Sony Pictures is investigating a statement from hacking outfit LulzSec which claims it has nicked more than 1 million pieces of user data.
LulzSec posted that it had got into Sony’s databases and compromised users’ personal information, including passwords, email addresses, phone numbers, home addresses, and dates of birth. It had also downloaded all Sony opt-in data associated with their accounts.
News of the hack comes on the back of a clamp down on Sony security, so the fact that hackers got in will be bad news.
The data was carried in a plain text file posted to the hacking group’s site, and appeared to be at least genuine. AP tested it by calling a number listed by LulzSec as belonging Mary Tanning, 84, who lives in Minnesota. Tanning picked up the phone, and confirmed the rest of the details listed by LulzSec including her password, which she said she was changing.
She said she didn’t worry much as she was hardly online and didn’t have any cash.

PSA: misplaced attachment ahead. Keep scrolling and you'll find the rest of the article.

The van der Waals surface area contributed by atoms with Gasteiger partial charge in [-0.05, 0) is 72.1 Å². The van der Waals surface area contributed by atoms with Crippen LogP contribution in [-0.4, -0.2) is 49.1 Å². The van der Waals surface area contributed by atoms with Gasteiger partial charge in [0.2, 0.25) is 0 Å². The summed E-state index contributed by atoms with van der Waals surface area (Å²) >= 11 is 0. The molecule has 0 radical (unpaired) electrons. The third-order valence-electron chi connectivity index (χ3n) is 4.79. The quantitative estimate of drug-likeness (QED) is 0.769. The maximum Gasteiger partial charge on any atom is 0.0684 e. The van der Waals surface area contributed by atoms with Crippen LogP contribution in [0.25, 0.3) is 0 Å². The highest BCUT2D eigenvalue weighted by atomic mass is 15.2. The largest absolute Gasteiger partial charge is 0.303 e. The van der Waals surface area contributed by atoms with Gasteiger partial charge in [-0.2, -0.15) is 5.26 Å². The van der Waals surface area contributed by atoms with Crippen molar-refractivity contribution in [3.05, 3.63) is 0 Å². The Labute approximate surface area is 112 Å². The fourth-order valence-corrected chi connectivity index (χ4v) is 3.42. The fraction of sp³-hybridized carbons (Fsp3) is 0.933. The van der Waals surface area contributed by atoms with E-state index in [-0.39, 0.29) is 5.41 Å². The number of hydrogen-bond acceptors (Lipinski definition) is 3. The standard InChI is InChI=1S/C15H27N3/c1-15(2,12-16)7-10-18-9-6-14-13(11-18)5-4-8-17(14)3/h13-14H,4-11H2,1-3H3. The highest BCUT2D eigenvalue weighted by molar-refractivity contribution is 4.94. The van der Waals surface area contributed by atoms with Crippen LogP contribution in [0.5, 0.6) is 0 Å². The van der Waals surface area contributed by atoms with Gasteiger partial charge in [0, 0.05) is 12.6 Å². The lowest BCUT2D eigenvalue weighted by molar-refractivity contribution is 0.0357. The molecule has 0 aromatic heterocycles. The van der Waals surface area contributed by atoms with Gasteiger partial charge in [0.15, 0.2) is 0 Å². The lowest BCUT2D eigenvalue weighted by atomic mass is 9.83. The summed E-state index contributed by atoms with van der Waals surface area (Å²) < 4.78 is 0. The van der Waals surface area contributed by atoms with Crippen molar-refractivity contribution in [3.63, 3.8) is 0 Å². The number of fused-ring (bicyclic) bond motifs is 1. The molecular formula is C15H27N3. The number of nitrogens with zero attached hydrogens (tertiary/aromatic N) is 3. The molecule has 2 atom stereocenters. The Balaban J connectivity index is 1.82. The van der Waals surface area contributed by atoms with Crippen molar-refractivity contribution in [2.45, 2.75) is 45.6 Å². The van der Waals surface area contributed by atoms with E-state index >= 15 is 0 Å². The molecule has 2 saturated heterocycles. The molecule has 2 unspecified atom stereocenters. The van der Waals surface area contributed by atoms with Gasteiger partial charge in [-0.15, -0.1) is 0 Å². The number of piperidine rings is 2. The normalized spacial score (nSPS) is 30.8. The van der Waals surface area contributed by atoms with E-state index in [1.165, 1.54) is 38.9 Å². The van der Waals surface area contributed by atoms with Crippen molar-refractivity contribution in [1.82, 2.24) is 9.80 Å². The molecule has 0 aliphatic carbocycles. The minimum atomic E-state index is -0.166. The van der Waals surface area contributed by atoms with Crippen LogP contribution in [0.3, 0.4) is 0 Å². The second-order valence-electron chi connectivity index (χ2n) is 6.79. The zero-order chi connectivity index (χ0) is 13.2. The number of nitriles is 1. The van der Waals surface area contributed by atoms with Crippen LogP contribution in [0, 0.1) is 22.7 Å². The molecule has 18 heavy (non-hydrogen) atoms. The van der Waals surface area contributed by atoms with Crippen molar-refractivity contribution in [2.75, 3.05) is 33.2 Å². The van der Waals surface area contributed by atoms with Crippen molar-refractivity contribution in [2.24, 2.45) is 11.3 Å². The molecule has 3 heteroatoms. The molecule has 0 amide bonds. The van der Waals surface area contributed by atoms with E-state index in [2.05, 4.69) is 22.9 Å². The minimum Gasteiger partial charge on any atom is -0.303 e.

Ever since Sony became heavy handed with hackers and removed the PS3’s ability to run Linux, the outfit has received a good kicking in its security assets.
A cyber-attack in April targeted credit card information through its PlayStation Network and Sony Online Entertainment network, and more than a 100 million user account details were nicked.
It turned out that while it was getting heavy with the hackers, Sony’s own security was as lax as Roman enforcement against double parking.
LulzSec said that none of the data it found was encrypted, and it was just a matter of stealing it.
It said security was disgraceful and insecure and Sony was asking for data to be stolen.
LulzSec recently hacked the website of PBS network in protest of a Frontline stitch up of WikiLeaks.